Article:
The best definition I know is kind of…ambiguous. Hahahaha. As the temperature and pressure of a saturated liquid vapor mix are increased towards the critical point the specific volume of the saturated liquid (all liquid at the saturation temp and pressure) and the saturated vapor (all vapor at the saturation temp and pressure) get closer and closer until they are the same (w00t you’ve reached the critical point). At this point you cannot distinguish any difference between the liquid and the vapor, they both have the same properties. I’ve seen a video of this process, but can’t find it. Basically the meniscus that you see in a liquid/vapor interface disappears. It’s pretty cool.

Lest you think some of the definitions are a bit ambiguous, know that a lot of important physical properties vary significantly with the liquid to vapor transition.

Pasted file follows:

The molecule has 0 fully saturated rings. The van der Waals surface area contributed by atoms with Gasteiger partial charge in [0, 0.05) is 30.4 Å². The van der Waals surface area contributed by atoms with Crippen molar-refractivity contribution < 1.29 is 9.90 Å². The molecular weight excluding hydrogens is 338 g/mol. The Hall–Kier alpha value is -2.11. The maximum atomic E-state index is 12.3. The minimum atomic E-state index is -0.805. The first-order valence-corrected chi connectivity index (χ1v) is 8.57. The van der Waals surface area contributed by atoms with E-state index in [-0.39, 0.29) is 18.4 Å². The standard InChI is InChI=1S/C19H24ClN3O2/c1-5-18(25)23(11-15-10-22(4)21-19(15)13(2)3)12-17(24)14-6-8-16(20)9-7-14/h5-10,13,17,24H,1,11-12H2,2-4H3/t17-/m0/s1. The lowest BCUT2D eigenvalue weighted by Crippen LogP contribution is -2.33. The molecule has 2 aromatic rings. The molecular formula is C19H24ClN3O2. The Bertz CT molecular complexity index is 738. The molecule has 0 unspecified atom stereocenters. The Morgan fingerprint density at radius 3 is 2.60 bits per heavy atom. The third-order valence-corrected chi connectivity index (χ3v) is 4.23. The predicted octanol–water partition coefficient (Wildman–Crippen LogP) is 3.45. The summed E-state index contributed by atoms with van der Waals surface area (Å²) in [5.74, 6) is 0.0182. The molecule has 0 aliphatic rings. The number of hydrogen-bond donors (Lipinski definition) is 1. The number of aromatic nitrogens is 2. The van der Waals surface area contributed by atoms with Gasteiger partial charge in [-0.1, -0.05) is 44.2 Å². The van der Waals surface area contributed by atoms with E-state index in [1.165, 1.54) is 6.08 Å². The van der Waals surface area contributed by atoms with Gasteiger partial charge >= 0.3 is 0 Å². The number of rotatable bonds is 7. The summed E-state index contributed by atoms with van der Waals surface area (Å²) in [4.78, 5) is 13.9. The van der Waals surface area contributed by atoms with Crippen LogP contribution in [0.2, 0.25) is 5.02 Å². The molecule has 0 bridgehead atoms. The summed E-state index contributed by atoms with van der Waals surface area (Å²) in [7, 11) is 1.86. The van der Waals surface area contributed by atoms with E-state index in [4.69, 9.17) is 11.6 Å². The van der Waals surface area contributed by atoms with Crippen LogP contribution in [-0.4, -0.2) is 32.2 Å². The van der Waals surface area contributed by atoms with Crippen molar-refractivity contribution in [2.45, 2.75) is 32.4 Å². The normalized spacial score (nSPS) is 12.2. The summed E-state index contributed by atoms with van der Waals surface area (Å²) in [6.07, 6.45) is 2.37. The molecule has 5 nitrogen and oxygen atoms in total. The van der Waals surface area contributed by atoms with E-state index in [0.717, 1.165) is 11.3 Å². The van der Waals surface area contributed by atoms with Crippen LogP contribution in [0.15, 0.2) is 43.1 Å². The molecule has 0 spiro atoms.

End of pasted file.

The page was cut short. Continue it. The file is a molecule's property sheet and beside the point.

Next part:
Here’s a quick and dirty example:

Constant pressure heat capacity of water, at 1 ATM, temp varies from 80 C to 120 C.

Reference - NIST Webbook. Requires Java VM.

Notice the huge step change at about 100 C. For a lot of physical properties, the liquid-vapor transition is anything but ambiguous.

edit - gotta pick Cp on the drop down, as the link goes it shows density. Internal energy is another good value to look at to see the step change. For Internal Energy, the huge step change represents the energy you need to put in to accomplish said liquid to vapor transition.

I was talking about the critical point transition in particular not the difference at 100 C & 100kPa. The question was, what’s the difference between a liquid and a vapor.